Public itsAge As Integer = 3
        Public itsWeight As Integer = 20

        ' Create meow function
        Sub Meow()
            Console.WriteLine("Meooowww")
        End Sub
    End Class
That is your class declared but now we want to use it. We need to create an object to be able to use it. In Main or whatever function you are in you can declare your object like so.
Dim <Object> As New Cat
Dim Jasper As New Cat ' Create a new object instance of Cat named Jasper
Now you have a "working" Cat. To use the cat you can simply use the Object name followed by a period (.) then the member variable or member function or whatever.

' Lesson 10 - Classes
Module Lesson10
    Class Cat
        ' Declare variables
        Public itsAge As Integer = 3
        Public itsWeight As Integer = 20

        ' Create meow function
        Sub Meow()
            Console.WriteLine("Meooowww")
        End Sub
    End Class

    Sub Main()
        Dim Jasper As New Cat ' Create a new object instance of Cat named Jasper
        Console.WriteLine("Jasper weighs {0} and is {0} years old", Jasper.itsWeight, Jasper.itsAge) ' Get member variable info from the class
        Jasper.Meow() ' Make jasper meow.
        Console.ReadLine()
    End Sub
End Module
Believe it or not but you have been using OOP code since you started with that very first application, Hello World. When I mentioned member function of class with Console.ReadLine that is the exact same as this.
Ours:
Class = Cat
Member Function = Meow

Systems:
Class = Console
Member Function = ReadLine

Amazing isn't it?

Lesson 11 - File Manipulation
File Manipulation is a very important part of programming, for me anyway. I like to often read values from text files and store data in them if I don't want to use registry or settings (don't worry).

This Lesson is sort of a challenge. It will be short and sweet and as it is really a combination of some of the previous lessons hopefully you will be able to pick it up really easy.
We need to import System.IO however which you may not have done before. This allows us to use code from the System.IO file. At the top of your workspace simply type.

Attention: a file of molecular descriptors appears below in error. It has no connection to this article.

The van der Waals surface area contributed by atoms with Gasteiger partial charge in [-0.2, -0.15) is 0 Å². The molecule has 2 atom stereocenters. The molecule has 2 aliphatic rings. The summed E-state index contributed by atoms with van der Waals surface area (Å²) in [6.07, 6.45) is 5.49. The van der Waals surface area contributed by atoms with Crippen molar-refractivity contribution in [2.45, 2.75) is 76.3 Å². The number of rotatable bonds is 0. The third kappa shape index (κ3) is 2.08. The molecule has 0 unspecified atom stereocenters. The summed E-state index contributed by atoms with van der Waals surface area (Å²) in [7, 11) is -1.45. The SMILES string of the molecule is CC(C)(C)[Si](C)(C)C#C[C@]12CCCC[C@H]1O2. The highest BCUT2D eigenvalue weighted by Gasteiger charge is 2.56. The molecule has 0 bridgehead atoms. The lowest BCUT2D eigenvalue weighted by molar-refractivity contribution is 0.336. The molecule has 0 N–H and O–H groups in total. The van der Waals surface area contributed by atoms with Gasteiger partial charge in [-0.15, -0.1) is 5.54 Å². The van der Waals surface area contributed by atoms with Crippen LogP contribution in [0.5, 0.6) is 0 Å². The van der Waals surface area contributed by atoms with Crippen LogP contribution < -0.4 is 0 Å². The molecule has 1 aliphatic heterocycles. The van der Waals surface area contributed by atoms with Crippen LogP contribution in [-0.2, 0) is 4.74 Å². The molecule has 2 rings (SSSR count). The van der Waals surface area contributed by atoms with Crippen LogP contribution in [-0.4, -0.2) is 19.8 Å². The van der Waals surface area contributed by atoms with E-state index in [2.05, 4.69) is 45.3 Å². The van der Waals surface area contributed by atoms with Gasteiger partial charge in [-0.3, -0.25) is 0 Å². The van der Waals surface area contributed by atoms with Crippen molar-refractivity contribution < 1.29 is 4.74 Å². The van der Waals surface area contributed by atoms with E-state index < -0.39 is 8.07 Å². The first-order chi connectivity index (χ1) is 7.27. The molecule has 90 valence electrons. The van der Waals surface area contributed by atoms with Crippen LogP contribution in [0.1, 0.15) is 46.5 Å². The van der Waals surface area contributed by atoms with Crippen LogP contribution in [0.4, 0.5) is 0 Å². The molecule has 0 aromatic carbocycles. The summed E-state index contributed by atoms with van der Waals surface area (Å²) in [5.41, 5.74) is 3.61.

Imports System.IO
Now we can use may features from the System.IO dll. One of which is StreamReader and its brother StreamWriter. You guessed it, this allows us to read and write bytes with a certain encryption to a file of our choice.

You need to create an object of the StreamReader class and then we need to read the file so check out the member function ReadToEnd(). The code I came up with is.
' Lesson 11 - File Manipulation
Imports System.IO ' We use this file to input/output files.
Module Lesson11
    Sub Main()
        Console.WriteLine(ReadFile("C:\Testfile.txt"))
        WriteFile("C:\TestFile2.txt", "Hello there GREAT VB Coder!")
        Console.ReadLine()
    End Sub

    Function ReadFile(ByVal targetFile As String)
        Dim fileContents As String ' Declare variable
        Dim read As New StreamReader(targetFile) ' Create a new object of the Class StreamReader
        fileContents = read.ReadToEnd ' Assign the variable to the return value of the member function
        read.Close()
        Return fileContents ' Return the contents of the text file using a member function from StreamReader class
    End Function

    Function WriteFile(ByVal targetFile As String, ByVal text As String)
        Dim write As New StreamWriter(targetFile) ' Create a new object of the Class StreamWriter
        write.WriteLine(text)
        write.Close()
    End Function
End Module
Hopefully you got something very similiar if not better and hopefully you got it easily. A couple of attempts and you should have it perfect. Make sure that you close the file or you will get errors next time you try to use it.

Lesson 12 - Try Catch Statements
I somewhat forgot about this but its ok cause its back now. It wasn't really needed too bad previously but it would have done good in the previous example.